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Battle of Franklin: Not the sharpest Confederate knife in the drawer
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Image by sniggie
With United States flags surrounding it to give the weight and air of officiality, a statue of a Confederate soldier stands in downtown Franklin, Tennessee. Dedicated by the United Daughters of the Confederacy on November 30, 1899, a statue of a Confederate soldier is lifted high in the air where it is not easy to deface.

Frankly, why there was even a battle in Franklin baffles me. I just don’t understand Confederate General Hood and his fantasy of a military strategy. What made him think that U.S. General William Tecumseh Sherman would stop his march to Savanah and double back to Nashville if by some miracle Nashville fell to Hood?

That is a big assumption. I think a bad one.

Hood attacked the railroad lines and reasoned that Sherman could not go forward from Atlanta if Nashville were part of the Confederacy again and its rail lines disrupted. The reality was that General William Tecumseh Sherman adapted. He would no longer need Nashville, or any other occupied city, for supplies. Sherman’s march from Atlanta to Savanah was famously off the land, free of the need to be supplied. The U.S. Army from Atlanta onwards captured what it needed.

Confederate President Jefferson Davis appointed John Hood to replace General Bragg and his command of the Army of Tennessee after a young Hood went behind his commanding officer’s back (Bragg’s) to tell Davis that he could do a better and more aggressive job than Bragg. The plan was to get the Union to focus on a fallen Nashville that it had occupied instead of seeing Sherman carve a path to the coast.

However, the war had changed. The strategic points that would decide the war now were different than a year or two earlier. It would be Savanah on the coast, which could be supplied by Union ships virtually free of opposition, and the Confederate capital of Richmond. As General Ulysses S. Grant in his Overland Campaign pushed and ground on Robert E. Lee’s Army of Northern Virginia, that’s where the Army of Tennessee and its men were desperately needed, not Nashville, and especially not Franklin. At this point in November of 1864 near the end of the war, the occupied city of Nashville was beside the point. A campaign that concentrated on it simply cost the shrunken Confederacy seasoned fighters that it could not afford to lose.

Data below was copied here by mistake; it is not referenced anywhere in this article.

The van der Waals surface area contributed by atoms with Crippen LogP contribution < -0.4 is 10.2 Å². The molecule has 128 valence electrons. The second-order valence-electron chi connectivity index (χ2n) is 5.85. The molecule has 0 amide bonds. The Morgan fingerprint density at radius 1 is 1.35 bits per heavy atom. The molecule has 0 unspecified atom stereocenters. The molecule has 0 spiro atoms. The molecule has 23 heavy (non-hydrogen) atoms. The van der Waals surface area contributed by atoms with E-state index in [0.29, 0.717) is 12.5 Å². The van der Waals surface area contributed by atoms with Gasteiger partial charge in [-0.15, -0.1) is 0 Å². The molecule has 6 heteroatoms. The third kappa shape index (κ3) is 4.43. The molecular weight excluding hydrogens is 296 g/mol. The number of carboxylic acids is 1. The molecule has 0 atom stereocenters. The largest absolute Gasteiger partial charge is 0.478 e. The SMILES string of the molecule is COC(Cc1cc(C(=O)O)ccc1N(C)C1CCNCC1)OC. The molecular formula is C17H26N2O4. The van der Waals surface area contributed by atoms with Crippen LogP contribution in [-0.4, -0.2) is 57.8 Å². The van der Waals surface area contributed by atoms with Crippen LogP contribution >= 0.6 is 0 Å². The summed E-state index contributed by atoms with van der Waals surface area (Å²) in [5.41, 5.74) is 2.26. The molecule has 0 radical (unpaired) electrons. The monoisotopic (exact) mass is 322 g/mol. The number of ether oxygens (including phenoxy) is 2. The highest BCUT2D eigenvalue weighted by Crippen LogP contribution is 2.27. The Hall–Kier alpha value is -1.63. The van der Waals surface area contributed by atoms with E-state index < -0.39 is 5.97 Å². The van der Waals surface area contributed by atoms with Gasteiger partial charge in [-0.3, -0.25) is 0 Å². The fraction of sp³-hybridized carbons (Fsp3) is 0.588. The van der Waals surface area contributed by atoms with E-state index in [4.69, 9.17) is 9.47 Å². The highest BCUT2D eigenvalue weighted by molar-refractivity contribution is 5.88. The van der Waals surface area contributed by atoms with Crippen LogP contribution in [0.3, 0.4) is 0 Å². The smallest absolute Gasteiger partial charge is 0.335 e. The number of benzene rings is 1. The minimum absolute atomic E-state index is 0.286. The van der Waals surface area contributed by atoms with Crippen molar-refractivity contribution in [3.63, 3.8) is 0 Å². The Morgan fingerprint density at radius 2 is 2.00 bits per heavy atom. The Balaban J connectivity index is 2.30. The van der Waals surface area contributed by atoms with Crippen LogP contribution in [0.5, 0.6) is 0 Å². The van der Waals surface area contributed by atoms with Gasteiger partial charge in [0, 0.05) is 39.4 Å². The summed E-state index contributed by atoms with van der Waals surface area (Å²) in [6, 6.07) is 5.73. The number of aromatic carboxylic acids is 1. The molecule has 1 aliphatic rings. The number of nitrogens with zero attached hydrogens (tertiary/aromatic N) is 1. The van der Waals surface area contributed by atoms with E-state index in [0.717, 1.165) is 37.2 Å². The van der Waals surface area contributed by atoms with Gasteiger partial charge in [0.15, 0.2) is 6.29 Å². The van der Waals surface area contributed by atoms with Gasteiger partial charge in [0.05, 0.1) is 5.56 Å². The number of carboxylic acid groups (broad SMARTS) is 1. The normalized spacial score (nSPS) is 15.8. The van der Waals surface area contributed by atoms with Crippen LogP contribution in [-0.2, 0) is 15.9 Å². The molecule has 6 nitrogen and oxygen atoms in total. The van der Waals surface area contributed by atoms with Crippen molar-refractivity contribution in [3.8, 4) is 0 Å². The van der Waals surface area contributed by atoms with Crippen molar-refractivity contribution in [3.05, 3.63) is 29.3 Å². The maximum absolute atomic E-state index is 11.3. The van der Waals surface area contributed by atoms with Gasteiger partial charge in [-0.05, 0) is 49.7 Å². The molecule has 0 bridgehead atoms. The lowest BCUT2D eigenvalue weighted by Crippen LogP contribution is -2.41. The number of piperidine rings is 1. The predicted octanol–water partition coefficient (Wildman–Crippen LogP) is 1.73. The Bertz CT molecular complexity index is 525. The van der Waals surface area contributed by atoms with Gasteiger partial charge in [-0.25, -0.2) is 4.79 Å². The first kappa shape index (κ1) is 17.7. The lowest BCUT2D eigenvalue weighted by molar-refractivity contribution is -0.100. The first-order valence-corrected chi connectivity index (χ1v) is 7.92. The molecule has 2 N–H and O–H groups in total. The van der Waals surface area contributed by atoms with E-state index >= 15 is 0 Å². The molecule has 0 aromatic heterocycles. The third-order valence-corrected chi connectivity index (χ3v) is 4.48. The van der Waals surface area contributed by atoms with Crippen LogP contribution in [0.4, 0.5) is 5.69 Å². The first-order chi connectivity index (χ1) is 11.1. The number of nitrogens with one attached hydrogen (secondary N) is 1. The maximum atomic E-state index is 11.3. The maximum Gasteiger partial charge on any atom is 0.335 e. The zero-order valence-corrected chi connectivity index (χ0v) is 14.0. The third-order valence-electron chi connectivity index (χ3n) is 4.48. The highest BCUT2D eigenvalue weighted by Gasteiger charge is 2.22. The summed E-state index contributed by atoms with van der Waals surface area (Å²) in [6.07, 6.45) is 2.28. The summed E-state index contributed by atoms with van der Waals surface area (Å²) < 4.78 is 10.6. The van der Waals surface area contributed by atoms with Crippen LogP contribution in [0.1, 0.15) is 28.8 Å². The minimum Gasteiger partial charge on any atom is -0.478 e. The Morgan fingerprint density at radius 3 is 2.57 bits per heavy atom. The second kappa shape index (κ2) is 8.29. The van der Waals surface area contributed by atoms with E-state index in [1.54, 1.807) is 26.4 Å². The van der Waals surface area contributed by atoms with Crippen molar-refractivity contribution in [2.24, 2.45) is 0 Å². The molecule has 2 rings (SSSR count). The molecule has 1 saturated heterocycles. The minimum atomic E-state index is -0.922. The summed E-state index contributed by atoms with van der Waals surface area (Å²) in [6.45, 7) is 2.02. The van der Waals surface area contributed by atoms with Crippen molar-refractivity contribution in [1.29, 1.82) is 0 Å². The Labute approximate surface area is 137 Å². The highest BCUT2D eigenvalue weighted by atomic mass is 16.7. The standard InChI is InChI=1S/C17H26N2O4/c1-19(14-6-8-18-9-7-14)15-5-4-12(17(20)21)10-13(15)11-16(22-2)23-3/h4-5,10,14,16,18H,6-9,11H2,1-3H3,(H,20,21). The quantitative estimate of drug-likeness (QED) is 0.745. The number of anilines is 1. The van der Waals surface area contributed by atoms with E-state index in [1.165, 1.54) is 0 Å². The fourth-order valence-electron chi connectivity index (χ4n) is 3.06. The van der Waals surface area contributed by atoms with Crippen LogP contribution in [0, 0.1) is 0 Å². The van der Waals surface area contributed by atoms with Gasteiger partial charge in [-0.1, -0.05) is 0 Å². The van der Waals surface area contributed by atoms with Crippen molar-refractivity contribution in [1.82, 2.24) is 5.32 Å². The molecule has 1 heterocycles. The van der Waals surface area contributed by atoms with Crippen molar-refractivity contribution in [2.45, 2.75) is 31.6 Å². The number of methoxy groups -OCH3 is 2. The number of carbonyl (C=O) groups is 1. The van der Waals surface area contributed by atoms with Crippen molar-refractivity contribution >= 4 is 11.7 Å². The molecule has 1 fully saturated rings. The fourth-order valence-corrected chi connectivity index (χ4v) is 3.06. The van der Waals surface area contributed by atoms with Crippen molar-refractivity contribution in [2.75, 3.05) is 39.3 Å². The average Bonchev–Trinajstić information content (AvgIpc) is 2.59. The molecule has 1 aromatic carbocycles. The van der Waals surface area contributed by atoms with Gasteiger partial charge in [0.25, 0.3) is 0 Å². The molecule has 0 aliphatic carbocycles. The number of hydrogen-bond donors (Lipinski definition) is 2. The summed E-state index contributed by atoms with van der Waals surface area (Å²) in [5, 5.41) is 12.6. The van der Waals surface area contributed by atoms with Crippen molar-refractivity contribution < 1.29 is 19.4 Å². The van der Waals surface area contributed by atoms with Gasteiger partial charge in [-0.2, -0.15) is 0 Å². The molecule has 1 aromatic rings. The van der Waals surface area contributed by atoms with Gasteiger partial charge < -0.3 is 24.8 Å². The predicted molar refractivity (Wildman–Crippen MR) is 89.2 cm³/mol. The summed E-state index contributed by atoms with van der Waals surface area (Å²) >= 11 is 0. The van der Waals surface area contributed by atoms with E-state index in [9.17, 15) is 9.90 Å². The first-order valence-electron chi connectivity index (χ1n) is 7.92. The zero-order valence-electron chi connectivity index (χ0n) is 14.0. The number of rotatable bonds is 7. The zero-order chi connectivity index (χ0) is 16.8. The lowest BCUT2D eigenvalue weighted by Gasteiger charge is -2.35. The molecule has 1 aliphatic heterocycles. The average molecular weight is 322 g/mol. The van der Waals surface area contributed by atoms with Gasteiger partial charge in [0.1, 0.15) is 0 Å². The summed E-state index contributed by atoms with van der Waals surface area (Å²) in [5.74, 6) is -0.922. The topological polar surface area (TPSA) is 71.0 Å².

If by some miracle, Hood, who was a native of Eastern Kentucky, could defeat the undefeated Major General George Henry Thomas, who was his former instructor at West Point, and his tens of thousands of troops in the Union stronghold of Nashville, reasoned that surely Sherman would hightail it back to Nashville and Hood could then have a lick at the great Sherman too.

After defeating these incredible generals, Hood’s ever-ambitious plan was to march up to Kentucky to replenish his army with Kentuckians who were supposedly eager to join the Confederacy. Huh?!? What Kentucky on what planet is that? Successfully replenishing a Confederate army with Kentuckians would not have even happened at the beginning of the war, let alone at the end when the Confederacy was about to lose it all. Kentucky recruitment for the Confederacy already had been tried and miserably failed on the path to the Battle of Perryville, Kentucky in 1862. Kentuckians overwhelmingly preferred the Union. I guess if Kentucky didn’t work out, Hood might as well have considered recruiting Confederate volunteers in southern Ohio.

Frankly, Hood’s attention seemed to be captured by Tennessee and his home state of Kentucky to the detriment of the rest of the Confederate states.

The Confederate general’s plan was that his refreshed Army of Tennessee in Kentucky would march on to battle in Ohio, Pennsylvania, and Maryland until it finally reached General Lee in Richmond and saved the Confederacy.


Unfortunately for the Confederacy, the Army of Tennessee’s left arm and left leg were quickly shot off in Franklin before it even reached Nashville. Rather than recoup and reconsider options, Hood marched his critically wounded army straight on to Nashville to meet its fatal end at the hands of U.S. General Thomas on Tennessee soil, even though these Confederate troops were desperately needed elsewhere. The Army of Tennessee did not survive.

What a crazy and bad strategy. I know we can pin the blame on Hood but it was also Davis who replaced General Bragg with the young Hood and his aggressive but flawed strategy. I think there is a bigger question here: How was such poor strategic thinking possible and allowed to dominate?

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